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Wednesday, April 03, 2019

Free speech petards

Last month I wrote about the controversy at UC-Davis, where people unearthed old tweets from an English professor calling for police officers to be killed, prompting introduction of a California House Resolution calling for the professor's firing. Last week, Davis rejected the call in a letter to Republican Assemblyman James Gallagher, citing the First Amendment and President Trump's executive order purporting to require universities receiving federal funds to  promote free enquiry on campus consistent with the First Amendment. Gallagher today wrote a letter to President Trump, insisting that the professor's speech is what suppresses campus speech and asking the President whether: 1) the intent of the order was to protect speech such as this, 2) whether Gallagher's call to fire the prof is consistent with the order's intent to stop intimidation and violence, and 3) whether Davis would lose funding if it fires the professor.

The answers, in order: 1) Of course not; 2) Of course not; 3) Of course not. But the President's intent cannot overcome charges of viewpoint discrimination.

Posted by Howard Wasserman on April 3, 2019 at 05:07 PM in Constitutional thoughts, First Amendment, Howard Wasserman, Law and Politics | Permalink

Comments

And just clarification to my first comment:

Even if somehow (I don't know how, but suppose)there is certain protocol, power,or whatever, to the assembly or legislature,to reach and issue such resolution,then:

It should have been stated at the head or preamble of the resolution, referring to the clause in the constitution or whatever, upon which, such power or capacity is legally based. But, it does instead, start as from scratch, or directly describing the incident subject of the resolution. This in not an appropriate legal phrasing with all due respect of course.

Thanks

Posted by: El roam | Apr 3, 2019 7:03:20 PM

Just to quote from:

County of Santa Clara V. Donald Trump(sanctuary cities):

" The federal government argues that the Executive order does not change the law , but merely directs the Attorney General and Secretary to enforce existing law but .....

in reality , the defunding provision instructs the Attorney General and the Secretary to do something that only the Congress has the authority to do - place new conditions on federal funds.... "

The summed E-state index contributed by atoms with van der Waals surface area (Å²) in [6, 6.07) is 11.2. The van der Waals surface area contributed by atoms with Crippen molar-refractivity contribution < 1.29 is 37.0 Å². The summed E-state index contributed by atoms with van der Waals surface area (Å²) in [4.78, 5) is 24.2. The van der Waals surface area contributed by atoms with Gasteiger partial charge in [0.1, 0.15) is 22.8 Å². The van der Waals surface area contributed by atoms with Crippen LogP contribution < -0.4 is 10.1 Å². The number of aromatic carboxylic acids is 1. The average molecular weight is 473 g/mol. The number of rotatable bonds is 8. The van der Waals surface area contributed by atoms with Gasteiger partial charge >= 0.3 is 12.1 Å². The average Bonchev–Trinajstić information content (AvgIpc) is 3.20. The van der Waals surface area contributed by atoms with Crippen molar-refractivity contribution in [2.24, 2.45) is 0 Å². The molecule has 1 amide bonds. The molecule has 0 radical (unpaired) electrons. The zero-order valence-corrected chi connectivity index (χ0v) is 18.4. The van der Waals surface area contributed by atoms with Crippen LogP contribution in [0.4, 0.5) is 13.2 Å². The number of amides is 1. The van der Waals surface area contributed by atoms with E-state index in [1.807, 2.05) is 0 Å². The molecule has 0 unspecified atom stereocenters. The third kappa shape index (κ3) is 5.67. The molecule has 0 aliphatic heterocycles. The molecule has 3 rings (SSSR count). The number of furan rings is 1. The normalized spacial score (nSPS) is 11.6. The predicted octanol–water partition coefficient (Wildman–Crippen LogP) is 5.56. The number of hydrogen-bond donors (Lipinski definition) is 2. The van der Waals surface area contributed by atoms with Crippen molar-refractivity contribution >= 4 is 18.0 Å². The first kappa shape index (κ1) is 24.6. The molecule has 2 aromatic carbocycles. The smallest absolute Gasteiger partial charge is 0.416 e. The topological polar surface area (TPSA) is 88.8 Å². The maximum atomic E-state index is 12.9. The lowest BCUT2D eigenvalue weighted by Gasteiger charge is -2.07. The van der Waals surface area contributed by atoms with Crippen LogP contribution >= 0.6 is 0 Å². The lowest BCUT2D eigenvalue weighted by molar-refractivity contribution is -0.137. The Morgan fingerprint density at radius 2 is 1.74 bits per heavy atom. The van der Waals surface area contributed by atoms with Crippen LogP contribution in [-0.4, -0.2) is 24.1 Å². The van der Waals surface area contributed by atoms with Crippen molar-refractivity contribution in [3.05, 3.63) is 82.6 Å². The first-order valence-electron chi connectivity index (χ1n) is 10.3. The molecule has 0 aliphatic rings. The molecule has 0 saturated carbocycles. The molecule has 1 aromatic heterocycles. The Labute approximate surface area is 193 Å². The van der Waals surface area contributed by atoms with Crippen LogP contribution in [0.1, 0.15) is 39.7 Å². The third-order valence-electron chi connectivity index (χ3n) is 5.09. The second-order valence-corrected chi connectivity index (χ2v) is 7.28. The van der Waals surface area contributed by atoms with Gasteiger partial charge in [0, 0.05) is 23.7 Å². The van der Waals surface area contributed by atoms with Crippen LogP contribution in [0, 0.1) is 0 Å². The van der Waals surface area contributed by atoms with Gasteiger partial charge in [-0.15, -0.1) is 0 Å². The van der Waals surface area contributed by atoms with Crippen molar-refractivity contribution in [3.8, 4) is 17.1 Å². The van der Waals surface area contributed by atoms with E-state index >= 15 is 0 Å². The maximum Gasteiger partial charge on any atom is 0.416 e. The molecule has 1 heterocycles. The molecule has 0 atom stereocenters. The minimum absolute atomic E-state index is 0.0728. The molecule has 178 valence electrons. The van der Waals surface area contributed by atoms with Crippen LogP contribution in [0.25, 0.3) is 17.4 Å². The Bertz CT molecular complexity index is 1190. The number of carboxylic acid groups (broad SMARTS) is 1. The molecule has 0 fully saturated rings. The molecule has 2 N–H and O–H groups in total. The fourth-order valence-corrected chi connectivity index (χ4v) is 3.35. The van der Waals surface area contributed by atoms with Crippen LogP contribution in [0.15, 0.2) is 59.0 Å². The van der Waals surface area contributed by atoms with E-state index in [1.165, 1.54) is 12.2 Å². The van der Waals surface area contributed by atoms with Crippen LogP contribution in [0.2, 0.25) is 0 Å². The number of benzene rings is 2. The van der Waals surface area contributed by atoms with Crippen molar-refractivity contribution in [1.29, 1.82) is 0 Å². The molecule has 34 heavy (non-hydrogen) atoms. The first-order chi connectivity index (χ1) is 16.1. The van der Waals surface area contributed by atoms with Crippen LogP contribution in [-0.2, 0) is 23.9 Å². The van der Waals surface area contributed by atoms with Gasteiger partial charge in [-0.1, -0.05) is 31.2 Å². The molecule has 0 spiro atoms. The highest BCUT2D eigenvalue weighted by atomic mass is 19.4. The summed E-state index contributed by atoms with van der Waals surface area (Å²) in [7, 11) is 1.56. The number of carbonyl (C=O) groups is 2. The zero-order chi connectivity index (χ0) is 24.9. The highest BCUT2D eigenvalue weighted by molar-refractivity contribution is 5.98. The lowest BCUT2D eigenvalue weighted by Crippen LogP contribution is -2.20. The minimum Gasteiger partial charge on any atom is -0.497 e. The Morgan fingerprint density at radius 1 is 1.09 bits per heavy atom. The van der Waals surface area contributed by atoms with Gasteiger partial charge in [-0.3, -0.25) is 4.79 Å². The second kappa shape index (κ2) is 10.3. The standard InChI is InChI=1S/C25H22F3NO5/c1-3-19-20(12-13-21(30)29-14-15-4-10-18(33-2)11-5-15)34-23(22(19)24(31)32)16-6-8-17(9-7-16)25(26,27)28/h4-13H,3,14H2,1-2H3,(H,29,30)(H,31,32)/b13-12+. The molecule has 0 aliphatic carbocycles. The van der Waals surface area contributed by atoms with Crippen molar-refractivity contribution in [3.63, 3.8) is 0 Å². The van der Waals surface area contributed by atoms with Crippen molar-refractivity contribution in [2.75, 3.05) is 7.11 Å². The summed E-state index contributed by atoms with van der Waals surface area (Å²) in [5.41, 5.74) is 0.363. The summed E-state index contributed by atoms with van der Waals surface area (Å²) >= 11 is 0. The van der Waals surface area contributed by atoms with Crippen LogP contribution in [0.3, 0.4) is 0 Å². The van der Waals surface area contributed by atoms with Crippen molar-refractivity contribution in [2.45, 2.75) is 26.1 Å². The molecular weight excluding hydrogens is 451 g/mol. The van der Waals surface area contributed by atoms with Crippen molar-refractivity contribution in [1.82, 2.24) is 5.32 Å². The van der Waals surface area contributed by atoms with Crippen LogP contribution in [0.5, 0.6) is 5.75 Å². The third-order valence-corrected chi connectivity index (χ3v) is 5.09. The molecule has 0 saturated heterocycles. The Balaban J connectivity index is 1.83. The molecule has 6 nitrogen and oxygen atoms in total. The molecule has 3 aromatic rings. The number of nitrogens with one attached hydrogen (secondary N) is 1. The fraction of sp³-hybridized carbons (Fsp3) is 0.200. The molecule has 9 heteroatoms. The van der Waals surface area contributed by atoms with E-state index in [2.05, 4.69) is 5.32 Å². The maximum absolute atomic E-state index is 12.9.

Link to the ruling:

http://www.cand.uscourts.gov/filelibrary/3225/Order-Granting-Motion-for-Summary-Judgment.pdf

Thanks

Posted by: El roam | Apr 3, 2019 6:32:23 PM

Interesting, but more than just bit messy. First, it is not so clear, what the California legislature has to do with it. The legislator has a constitutional inherent duty to deal with legislation, not with particular incident. Legislation should be : general and abstract, touching the public as a whole, or certain particular group. Not incidents. Incidents, are treated by executive branch, or : judiciary. Not legislator ( Separation of power ). Otherwise, the legislator, can intervene, and dictates the result of every pending case,all, By particular legislation, dealing with particular party ?? So, such resolution is more than bit problematic of course ( although only resolution, not binding of course ) If he insists ( James Gllagher ) it would be better for him, to define precisely by legislation, when and how exactly, free speech right is excluded while inciting for violence, or, rather : what is the legal standard needed for being accused in inciting for violence.

As well such letter to the president. Executive order, doesn't grant the president, the power or capability to opine on it. Only court or legal expert can do it, let alone, in light of particular incident. So,pretty useless.No remedy,no opinion.

And courts held already, only Congress can defund or divert federal budgets to states or alike.Not so clear here.

Thanks

Posted by: El roam | Apr 3, 2019 6:22:51 PM

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